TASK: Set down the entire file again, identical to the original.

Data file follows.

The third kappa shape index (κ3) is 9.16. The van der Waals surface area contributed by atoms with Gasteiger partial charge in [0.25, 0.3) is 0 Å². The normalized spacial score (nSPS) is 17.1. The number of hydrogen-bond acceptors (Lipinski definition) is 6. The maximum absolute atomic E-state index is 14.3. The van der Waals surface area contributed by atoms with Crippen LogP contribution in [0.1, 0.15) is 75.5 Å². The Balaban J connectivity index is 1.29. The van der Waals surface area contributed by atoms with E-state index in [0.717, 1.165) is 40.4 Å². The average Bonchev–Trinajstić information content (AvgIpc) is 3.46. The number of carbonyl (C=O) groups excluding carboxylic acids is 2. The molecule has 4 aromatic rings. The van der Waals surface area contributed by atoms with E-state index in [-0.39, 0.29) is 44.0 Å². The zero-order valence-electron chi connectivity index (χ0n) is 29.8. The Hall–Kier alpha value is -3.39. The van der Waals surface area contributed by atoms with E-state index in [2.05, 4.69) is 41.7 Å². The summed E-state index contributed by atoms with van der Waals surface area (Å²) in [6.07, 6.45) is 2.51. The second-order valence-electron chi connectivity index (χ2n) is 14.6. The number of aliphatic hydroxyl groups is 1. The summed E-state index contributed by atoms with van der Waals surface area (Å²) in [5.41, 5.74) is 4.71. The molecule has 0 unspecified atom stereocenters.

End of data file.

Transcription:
The third kappa shape index (κ3) is 9.16. The van der Waals surface area contributed by atoms with Gasteiger partial charge in [0.25, 0.3) is 0 Å². The normalized spacial score (nSPS) is 17.1. The number of hydrogen-bond acceptors (Lipinski definition) is 6. The maximum absolute atomic E-state index is 14.3. The van der Waals surface area contributed by atoms with Crippen LogP contribution in [0.1, 0.15) is 75.5 Å². The Balaban J connectivity index is 1.29. The van der Waals surface area contributed by atoms with E-state index in [0.717, 1.165) is 40.4 Å². The average Bonchev–Trinajstić information content (AvgIpc) is 3.46. The number of carbonyl (C=O) groups excluding carboxylic acids is 2. The molecule has 4 aromatic rings. The van der Waals surface area contributed by atoms with E-state index in [-0.39, 0.29) is 44.0 Å². The zero-order valence-electron chi connectivity index (χ0n) is 29.8. The Hall–Kier alpha value is -3.39. The van der Waals surface area contributed by atoms with E-state index in [2.05, 4.69) is 41.7 Å². The summed E-state index contributed by atoms with van der Waals surface area (Å²) in [6.07, 6.45) is 2.51. The second-order valence-electron chi connectivity index (χ2n) is 14.6. The number of aliphatic hydroxyl groups is 1. The summed E-state index contributed by atoms with van der Waals surface area (Å²) in [5.41, 5.74) is 4.71. The molecule has 0 unspecified atom stereocenters.